Base Resistor Value for PNP Transistor on Solar Light Circuit

Thread Starter

kmarques

Joined Feb 4, 2018
25
Hi Everyone,
I am working on my first circuit design and need help finding the correct base resistor value for the PNP transistor. I've found the following formula, R=(V-Vbe)/Ib but I am not sure which values I should be plugging in. Any help with this would be greatly appreciated. Please see circuit design below.
schematic001-01.jpg
 

spinnaker

Joined Oct 29, 2009
7,835
For starters your LEDs appear to be wired backward. Even if wired correctly they may not light. Your supply is 3.2V and your forward voltage of your LEDs is 3.2v (are you sure that is correct ?). Any variance beyond the rated 3.2 forward voltage and the LED won't light. Even a slight drop in voltage and the LEDs won't light.

Charging Lipos is nothing to play with. You really should purchase a completed controller. Not something that you design. Some of the best engineers have designed charging systems that have failed and caused major damage.
 

Thread Starter

kmarques

Joined Feb 4, 2018
25
For starters your LEDs appear to be wired backward. Even if wired correctly they may not light. Your supply is 3.2V and your forward voltage of your LEDs is 3.2v (are you sure that is correct ?). Any variance beyond the rated 3.2 forward voltage and the LED won't light. Even a slight drop in voltage and the LEDs won't light.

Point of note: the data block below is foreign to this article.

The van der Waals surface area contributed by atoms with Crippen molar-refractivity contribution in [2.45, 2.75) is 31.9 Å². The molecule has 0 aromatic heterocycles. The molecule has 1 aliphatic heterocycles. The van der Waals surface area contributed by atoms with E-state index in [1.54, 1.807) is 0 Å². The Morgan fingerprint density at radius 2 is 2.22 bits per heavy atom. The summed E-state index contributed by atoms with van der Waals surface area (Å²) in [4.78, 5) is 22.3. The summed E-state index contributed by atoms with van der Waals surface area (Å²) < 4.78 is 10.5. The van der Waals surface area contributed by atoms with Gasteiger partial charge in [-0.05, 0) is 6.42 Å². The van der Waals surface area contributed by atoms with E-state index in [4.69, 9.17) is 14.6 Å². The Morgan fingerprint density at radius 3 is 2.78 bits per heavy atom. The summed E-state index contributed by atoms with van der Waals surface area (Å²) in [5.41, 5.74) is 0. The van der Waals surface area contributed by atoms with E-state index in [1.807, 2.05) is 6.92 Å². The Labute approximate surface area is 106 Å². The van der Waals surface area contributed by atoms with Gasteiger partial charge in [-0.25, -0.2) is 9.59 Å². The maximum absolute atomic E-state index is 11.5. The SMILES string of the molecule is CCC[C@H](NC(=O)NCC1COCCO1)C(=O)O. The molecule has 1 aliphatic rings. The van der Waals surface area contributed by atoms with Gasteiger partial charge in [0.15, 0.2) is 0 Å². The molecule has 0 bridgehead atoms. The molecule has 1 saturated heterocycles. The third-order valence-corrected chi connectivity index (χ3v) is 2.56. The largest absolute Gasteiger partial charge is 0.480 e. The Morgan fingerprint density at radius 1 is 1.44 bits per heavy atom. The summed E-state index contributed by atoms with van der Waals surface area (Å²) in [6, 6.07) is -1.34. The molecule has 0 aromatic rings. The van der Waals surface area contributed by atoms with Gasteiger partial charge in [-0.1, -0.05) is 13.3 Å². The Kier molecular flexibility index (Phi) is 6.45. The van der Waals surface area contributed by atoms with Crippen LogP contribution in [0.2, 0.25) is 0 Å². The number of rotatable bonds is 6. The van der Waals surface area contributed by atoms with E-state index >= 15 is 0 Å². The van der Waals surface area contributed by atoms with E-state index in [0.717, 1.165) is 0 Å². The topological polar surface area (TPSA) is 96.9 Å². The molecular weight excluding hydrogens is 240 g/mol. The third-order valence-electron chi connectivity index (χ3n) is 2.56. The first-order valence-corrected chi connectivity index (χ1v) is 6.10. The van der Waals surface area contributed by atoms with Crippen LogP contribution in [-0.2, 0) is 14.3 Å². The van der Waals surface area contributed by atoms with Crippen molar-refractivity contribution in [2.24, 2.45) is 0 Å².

Charging Lipos is nothing to play with. You really should purchase a completed controller. Not something that you design. Some of the best engineers have designed charging systems that have failed and caused major damage.
The LED's forward voltage is 3 - 3.2v. The battery is not a LiPo, but the much safer LiFePO4. Thanks for your input.
 

Alec_t

Joined Sep 17, 2013
13,226
Since you have switch SW1, why do you need the transistor?
The PNP transistor won't turn on with its base connected as shown via the resistor to the +ve rail.
 

dl324

Joined Mar 30, 2015
15,445
What are you trying to accomplish with this circuit? Why do you have so many LEDs? LEDs don't "switch on" at their nominal forward voltage; they start turning on at relatively low currents.

Are you trying to tell us that you want to operate the LEDs at 30mA, or are you telling us their maximum continuous forward current rating? Is 3.2V the maximum forward voltage, or typical or minimum?

With the base pulled up to the emitter, the transistor will never turn on. The LEDs are wired backwards and are drawn upside down.
 

Thread Starter

kmarques

Joined Feb 4, 2018
25
What are you trying to accomplish with this circuit? Why do you have so many LEDs? LEDs don't "switch on" at their nominal forward voltage; they start turning on at relatively low currents.

Are you trying to tell us that you want to operate the LEDs at 30mA, or are you telling us their maximum continuous forward current rating? Is 3.2V the maximum forward voltage, or typical or minimum?

With the base pulled up to the emitter, the transistor will never turn on. The LEDs are wired backwards and are drawn upside down.